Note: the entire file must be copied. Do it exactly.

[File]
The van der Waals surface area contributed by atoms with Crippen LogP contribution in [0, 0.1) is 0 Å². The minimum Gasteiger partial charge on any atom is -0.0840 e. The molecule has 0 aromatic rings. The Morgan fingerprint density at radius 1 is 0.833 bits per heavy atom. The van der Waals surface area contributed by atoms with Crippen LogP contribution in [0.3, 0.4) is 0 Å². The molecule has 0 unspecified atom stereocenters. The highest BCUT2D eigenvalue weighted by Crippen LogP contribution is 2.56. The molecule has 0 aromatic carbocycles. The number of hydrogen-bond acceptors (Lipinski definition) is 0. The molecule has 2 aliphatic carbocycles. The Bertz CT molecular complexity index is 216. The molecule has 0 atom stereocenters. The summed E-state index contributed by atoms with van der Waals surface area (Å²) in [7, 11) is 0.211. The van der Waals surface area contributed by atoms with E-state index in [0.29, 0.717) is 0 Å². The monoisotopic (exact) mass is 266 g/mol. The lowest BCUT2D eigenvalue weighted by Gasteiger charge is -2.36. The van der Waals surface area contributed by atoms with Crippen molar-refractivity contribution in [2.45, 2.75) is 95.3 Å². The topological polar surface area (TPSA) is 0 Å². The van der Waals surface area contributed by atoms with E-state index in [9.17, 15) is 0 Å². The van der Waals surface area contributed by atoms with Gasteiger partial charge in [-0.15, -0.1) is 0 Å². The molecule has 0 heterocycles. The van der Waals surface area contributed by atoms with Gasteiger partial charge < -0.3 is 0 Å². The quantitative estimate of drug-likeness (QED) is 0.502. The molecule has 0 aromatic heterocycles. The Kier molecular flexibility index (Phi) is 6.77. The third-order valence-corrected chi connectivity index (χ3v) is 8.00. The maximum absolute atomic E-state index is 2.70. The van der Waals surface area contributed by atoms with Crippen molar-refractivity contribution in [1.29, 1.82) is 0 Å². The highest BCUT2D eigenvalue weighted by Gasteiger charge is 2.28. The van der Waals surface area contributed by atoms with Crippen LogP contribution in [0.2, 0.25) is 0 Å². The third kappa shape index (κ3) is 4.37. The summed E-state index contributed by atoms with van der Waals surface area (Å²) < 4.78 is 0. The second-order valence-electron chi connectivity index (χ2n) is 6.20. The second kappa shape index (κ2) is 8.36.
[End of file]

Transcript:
The van der Waals surface area contributed by atoms with Crippen LogP contribution in [0, 0.1) is 0 Å². The minimum Gasteiger partial charge on any atom is -0.0840 e. The molecule has 0 aromatic rings. The Morgan fingerprint density at radius 1 is 0.833 bits per heavy atom. The van der Waals surface area contributed by atoms with Crippen LogP contribution in [0.3, 0.4) is 0 Å². The molecule has 0 unspecified atom stereocenters. The highest BCUT2D eigenvalue weighted by Crippen LogP contribution is 2.56. The molecule has 0 aromatic carbocycles. The number of hydrogen-bond acceptors (Lipinski definition) is 0. The molecule has 2 aliphatic carbocycles. The Bertz CT molecular complexity index is 216. The molecule has 0 atom stereocenters. The summed E-state index contributed by atoms with van der Waals surface area (Å²) in [7, 11) is 0.211. The van der Waals surface area contributed by atoms with E-state index in [0.29, 0.717) is 0 Å². The monoisotopic (exact) mass is 266 g/mol. The lowest BCUT2D eigenvalue weighted by Gasteiger charge is -2.36. The van der Waals surface area contributed by atoms with Crippen molar-refractivity contribution in [2.45, 2.75) is 95.3 Å². The topological polar surface area (TPSA) is 0 Å². The van der Waals surface area contributed by atoms with E-state index in [9.17, 15) is 0 Å². The van der Waals surface area contributed by atoms with Gasteiger partial charge in [-0.15, -0.1) is 0 Å². The molecule has 0 heterocycles. The van der Waals surface area contributed by atoms with Gasteiger partial charge < -0.3 is 0 Å². The quantitative estimate of drug-likeness (QED) is 0.502. The molecule has 0 aromatic heterocycles. The Kier molecular flexibility index (Phi) is 6.77. The third-order valence-corrected chi connectivity index (χ3v) is 8.00. The maximum absolute atomic E-state index is 2.70. The van der Waals surface area contributed by atoms with Crippen molar-refractivity contribution in [1.29, 1.82) is 0 Å². The highest BCUT2D eigenvalue weighted by Gasteiger charge is 2.28. The van der Waals surface area contributed by atoms with Crippen LogP contribution in [0.2, 0.25) is 0 Å². The third kappa shape index (κ3) is 4.37. The summed E-state index contributed by atoms with van der Waals surface area (Å²) < 4.78 is 0. The second-order valence-electron chi connectivity index (χ2n) is 6.20. The second kappa shape index (κ2) is 8.36.